Spinach 'Symphony F1' - SeedSpinacia oleracea 'Symphony F1'
Nothing’s fresher than homegrown vegetables
'Symphony' F1 hybrid spinach (Spinacia oleracea) is high in iron content and rich in vitamins! Strong growing spinach, it has lovely fresh green leaves and is resistant to most common viruses of mildew. This spinach grows well, in almost every type of cultivation - has a low liability to bolt so can be grown early and right into summer too.Show more
Show moreSpinach seeds require no prior treatment. If you sow a row of spinach every other week you will always have some fresh to pick.
How to SowSpinach belongs in the garden (although the cold frame is handy too). Sow just where you want them to grow them. Replanting is not advisable.
Spinach should be grown in a good fertile soil that retains moisture well and is full of nitrogen and minerals. Spinach really hates it to be dry.
Early harvest (April): usually from January in a cold frame.
Spring harvest (May & June): sow continually from March through May.
Summer harvest (July & August): sow April-August.
Autumn harvest (September & October) sow end of July until mid-September.
Winter harvest (December through until April) sow from October onwards. In a cold frame, greenhouse or plastic tunnel.
Sow outdoors in full sun from April through September.
Loosen the soil with a fork to about 30 cm deep. Make a straight grove about 1 cm deep. Always label your rows! Mix the fine seed with dry, sharp sand and sprinkle along the row between thumb and forefinger as thin as you can. Cover the seed with half a centimetre of soil, press carefully down and sprinkle with water. Extra rows should be 20 cm apart.
The cold frame can be used to sow from January through March already in the same way as described above. Under no circumstances should the soil be allowed to dry out.
Show moreSpinach likes to be kept moist. Water extra if it seems even a little bit dry. Keep the bed free of weed and your spinach should thrive. Try to prevent your spinach from bolting (forming flower stems). You will notice a sudden growth spurt and flowers will then appear. This usually happens in the summer but can vary per variety of spinach.
Bolted spinach is still edible but tastes more bitter so harvest your spinach before this happens.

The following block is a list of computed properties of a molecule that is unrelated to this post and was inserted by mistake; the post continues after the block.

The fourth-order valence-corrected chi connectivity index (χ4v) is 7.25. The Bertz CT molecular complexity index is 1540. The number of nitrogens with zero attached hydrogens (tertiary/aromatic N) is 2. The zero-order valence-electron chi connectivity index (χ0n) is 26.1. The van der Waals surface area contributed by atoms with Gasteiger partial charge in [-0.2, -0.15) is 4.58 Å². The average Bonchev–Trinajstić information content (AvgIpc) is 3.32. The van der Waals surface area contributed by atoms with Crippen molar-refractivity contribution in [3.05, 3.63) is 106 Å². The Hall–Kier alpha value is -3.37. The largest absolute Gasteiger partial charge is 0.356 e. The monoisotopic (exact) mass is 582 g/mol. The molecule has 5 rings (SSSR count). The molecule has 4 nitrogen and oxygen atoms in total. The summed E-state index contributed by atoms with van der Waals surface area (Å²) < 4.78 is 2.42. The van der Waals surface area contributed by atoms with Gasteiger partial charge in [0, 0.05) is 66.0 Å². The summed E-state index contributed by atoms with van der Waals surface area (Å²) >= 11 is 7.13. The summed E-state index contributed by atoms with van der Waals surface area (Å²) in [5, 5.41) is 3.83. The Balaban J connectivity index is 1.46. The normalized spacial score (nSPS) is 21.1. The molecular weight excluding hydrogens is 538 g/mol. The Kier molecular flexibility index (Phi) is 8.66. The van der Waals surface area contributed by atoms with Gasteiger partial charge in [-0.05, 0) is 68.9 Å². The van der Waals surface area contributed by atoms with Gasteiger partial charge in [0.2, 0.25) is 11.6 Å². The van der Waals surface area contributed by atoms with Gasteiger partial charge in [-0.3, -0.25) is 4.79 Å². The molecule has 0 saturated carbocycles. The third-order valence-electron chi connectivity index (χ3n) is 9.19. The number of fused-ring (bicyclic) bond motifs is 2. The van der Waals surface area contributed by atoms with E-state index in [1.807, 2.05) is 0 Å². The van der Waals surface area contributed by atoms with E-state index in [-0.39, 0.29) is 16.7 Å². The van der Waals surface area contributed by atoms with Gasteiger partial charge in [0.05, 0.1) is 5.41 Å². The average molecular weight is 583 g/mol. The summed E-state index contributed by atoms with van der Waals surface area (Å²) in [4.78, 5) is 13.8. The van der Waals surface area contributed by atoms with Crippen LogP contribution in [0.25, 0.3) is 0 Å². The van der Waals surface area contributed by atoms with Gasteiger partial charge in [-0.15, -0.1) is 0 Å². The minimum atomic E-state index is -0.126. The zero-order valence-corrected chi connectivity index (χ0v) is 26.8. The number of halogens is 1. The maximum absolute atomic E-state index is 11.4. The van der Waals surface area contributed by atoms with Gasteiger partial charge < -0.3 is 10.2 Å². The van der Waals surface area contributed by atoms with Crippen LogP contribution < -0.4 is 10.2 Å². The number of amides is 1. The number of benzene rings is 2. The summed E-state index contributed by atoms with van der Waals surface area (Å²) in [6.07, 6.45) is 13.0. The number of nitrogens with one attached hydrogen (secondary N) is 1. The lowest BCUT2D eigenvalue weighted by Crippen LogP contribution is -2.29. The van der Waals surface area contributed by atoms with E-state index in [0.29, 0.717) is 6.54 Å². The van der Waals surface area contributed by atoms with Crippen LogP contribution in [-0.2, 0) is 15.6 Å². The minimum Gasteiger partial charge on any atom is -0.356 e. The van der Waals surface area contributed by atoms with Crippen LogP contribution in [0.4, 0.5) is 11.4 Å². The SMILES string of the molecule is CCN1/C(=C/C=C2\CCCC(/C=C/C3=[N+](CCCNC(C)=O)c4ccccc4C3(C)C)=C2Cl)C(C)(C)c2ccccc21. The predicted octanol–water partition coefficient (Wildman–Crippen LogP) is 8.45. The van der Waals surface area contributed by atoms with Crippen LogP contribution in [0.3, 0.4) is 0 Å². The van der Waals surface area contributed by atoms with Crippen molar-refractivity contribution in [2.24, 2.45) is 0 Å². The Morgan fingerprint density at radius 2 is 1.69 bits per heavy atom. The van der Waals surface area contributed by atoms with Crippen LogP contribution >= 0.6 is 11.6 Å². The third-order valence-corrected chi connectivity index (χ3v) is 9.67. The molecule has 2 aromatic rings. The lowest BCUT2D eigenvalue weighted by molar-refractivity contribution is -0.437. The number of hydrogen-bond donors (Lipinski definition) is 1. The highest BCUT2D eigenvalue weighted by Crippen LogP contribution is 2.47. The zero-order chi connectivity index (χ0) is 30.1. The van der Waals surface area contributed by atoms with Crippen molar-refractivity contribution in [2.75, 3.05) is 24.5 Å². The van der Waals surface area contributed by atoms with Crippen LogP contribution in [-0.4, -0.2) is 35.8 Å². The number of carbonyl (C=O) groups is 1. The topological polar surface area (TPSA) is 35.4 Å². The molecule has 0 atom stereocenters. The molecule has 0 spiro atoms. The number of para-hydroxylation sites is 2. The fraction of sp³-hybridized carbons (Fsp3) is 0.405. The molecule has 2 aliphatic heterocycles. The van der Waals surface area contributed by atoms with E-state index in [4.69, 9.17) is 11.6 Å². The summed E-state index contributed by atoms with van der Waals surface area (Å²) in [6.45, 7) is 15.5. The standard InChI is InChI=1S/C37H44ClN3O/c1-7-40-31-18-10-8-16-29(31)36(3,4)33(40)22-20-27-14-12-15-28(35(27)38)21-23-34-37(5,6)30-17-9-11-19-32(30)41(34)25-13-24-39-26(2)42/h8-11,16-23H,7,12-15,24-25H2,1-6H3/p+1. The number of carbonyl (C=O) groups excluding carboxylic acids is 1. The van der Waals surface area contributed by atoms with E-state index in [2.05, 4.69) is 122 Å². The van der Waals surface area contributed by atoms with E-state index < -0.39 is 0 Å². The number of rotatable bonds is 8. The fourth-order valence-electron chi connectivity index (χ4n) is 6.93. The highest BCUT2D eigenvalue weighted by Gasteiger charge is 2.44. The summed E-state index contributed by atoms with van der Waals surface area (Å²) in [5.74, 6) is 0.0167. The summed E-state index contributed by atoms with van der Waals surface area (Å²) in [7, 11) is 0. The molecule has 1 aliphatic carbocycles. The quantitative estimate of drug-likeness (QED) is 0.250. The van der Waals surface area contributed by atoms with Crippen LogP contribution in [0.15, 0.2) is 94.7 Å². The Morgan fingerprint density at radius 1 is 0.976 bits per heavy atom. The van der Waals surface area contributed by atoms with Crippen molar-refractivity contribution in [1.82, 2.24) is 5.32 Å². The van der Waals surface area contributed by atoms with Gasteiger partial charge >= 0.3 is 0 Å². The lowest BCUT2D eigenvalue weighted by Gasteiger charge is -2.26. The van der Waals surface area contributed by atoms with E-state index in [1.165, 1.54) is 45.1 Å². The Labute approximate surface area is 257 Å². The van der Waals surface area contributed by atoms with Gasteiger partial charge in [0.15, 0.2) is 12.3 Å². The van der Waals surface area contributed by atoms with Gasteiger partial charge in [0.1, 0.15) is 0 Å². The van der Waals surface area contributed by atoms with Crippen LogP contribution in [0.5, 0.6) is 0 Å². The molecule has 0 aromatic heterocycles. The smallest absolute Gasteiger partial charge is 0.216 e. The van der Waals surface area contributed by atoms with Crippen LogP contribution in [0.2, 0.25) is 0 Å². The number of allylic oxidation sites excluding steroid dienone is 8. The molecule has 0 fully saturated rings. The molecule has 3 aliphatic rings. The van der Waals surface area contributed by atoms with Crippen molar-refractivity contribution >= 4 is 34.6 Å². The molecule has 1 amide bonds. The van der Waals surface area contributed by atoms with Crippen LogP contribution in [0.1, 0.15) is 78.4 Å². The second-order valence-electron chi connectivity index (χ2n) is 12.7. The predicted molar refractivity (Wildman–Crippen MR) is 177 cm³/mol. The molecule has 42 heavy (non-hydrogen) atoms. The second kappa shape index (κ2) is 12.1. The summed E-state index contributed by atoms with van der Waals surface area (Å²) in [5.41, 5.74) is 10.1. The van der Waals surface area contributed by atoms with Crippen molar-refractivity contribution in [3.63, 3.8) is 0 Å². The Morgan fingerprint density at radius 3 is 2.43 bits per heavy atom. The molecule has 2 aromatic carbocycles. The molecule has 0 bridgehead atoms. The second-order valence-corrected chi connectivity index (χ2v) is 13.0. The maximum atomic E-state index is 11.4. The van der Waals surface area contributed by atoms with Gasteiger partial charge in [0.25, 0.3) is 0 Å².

HarvestingThe only way to harvest your spinach is to cut the leaves close to the ground. You can harvest about 5-6 weeks after sowing the seed.
Show moreThere are so many different varieties of spinach nowadays. Some are more suitable for early harvests, others are better for late and some are even good for all year round picking. It all depends on how susceptible they are to bolting.
If you plant an early variety in the summer, it is liable to bolt immediately - not what you want! So order the correct spinach for the time you want to be harvesting! You can extend your harvest time by two months if you grow spinach in a cold frame or greenhouse. Spinach doesn't form a head so it's really fast. It can also withstand quite an amount of frost.
All spinach is Spinacia oleracea and is classified under Amaranthaceae.
There are actually two types of spinach seed, pointed seed and round seed. The pointed varieties have seed with two 'spines and the leaves are also pointed. These make the best 'earlies'. The round seed varieties have rounded leaves and are usually used for later harvesting.
How to useFreshly cut spinach is best eaten on the day and will really only last 1 day in the fridge.
All spinach varieties are great in (green) salads - and the fresher the better. Added to stews and sauces, used with meat and vegetables, great in the Italian kitchen, with the wok, in soups... it's simply a must!
Blanched and finely chopped, spinach will freeze well for later use.